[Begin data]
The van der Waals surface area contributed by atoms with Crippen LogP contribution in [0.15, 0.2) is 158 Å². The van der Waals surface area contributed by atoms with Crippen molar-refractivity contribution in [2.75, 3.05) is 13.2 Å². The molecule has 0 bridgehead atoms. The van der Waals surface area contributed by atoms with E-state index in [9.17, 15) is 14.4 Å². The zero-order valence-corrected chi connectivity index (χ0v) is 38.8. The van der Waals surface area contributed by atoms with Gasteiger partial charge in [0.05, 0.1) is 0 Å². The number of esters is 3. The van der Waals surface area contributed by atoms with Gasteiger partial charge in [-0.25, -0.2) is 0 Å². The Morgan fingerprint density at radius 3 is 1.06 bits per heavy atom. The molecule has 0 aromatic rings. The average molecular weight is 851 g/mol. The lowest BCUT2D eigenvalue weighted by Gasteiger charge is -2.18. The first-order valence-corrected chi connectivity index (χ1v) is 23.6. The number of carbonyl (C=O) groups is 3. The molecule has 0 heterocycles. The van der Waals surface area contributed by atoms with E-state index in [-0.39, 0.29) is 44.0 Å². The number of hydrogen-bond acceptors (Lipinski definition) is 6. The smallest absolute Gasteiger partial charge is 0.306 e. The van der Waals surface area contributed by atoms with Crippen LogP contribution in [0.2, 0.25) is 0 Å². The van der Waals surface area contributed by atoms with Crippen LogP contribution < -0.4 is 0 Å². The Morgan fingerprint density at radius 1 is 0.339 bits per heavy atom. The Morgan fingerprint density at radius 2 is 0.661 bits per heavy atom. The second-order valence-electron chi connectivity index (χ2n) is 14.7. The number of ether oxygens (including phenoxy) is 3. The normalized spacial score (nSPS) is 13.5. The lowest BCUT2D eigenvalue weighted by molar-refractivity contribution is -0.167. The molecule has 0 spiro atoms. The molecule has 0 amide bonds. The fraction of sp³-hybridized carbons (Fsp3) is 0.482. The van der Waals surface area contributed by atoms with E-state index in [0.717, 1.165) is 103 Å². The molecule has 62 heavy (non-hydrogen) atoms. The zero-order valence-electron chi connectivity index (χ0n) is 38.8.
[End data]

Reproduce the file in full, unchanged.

The van der Waals surface area contributed by atoms with Crippen LogP contribution in [0.15, 0.2) is 158 Å². The van der Waals surface area contributed by atoms with Crippen molar-refractivity contribution in [2.75, 3.05) is 13.2 Å². The molecule has 0 bridgehead atoms. The van der Waals surface area contributed by atoms with E-state index in [9.17, 15) is 14.4 Å². The zero-order valence-corrected chi connectivity index (χ0v) is 38.8. The van der Waals surface area contributed by atoms with Gasteiger partial charge in [0.05, 0.1) is 0 Å². The number of esters is 3. The van der Waals surface area contributed by atoms with Gasteiger partial charge in [-0.25, -0.2) is 0 Å². The Morgan fingerprint density at radius 3 is 1.06 bits per heavy atom. The molecule has 0 aromatic rings. The average molecular weight is 851 g/mol. The lowest BCUT2D eigenvalue weighted by Gasteiger charge is -2.18. The first-order valence-corrected chi connectivity index (χ1v) is 23.6. The number of carbonyl (C=O) groups is 3. The molecule has 0 heterocycles. The van der Waals surface area contributed by atoms with E-state index in [-0.39, 0.29) is 44.0 Å². The number of hydrogen-bond acceptors (Lipinski definition) is 6. The smallest absolute Gasteiger partial charge is 0.306 e. The van der Waals surface area contributed by atoms with Crippen LogP contribution in [0.2, 0.25) is 0 Å². The van der Waals surface area contributed by atoms with Crippen LogP contribution < -0.4 is 0 Å². The Morgan fingerprint density at radius 1 is 0.339 bits per heavy atom. The Morgan fingerprint density at radius 2 is 0.661 bits per heavy atom. The second-order valence-electron chi connectivity index (χ2n) is 14.7. The number of ether oxygens (including phenoxy) is 3. The normalized spacial score (nSPS) is 13.5. The lowest BCUT2D eigenvalue weighted by molar-refractivity contribution is -0.167. The molecule has 0 spiro atoms. The molecule has 0 amide bonds. The fraction of sp³-hybridized carbons (Fsp3) is 0.482. The van der Waals surface area contributed by atoms with E-state index in [0.717, 1.165) is 103 Å². The molecule has 62 heavy (non-hydrogen) atoms. The zero-order valence-electron chi connectivity index (χ0n) is 38.8.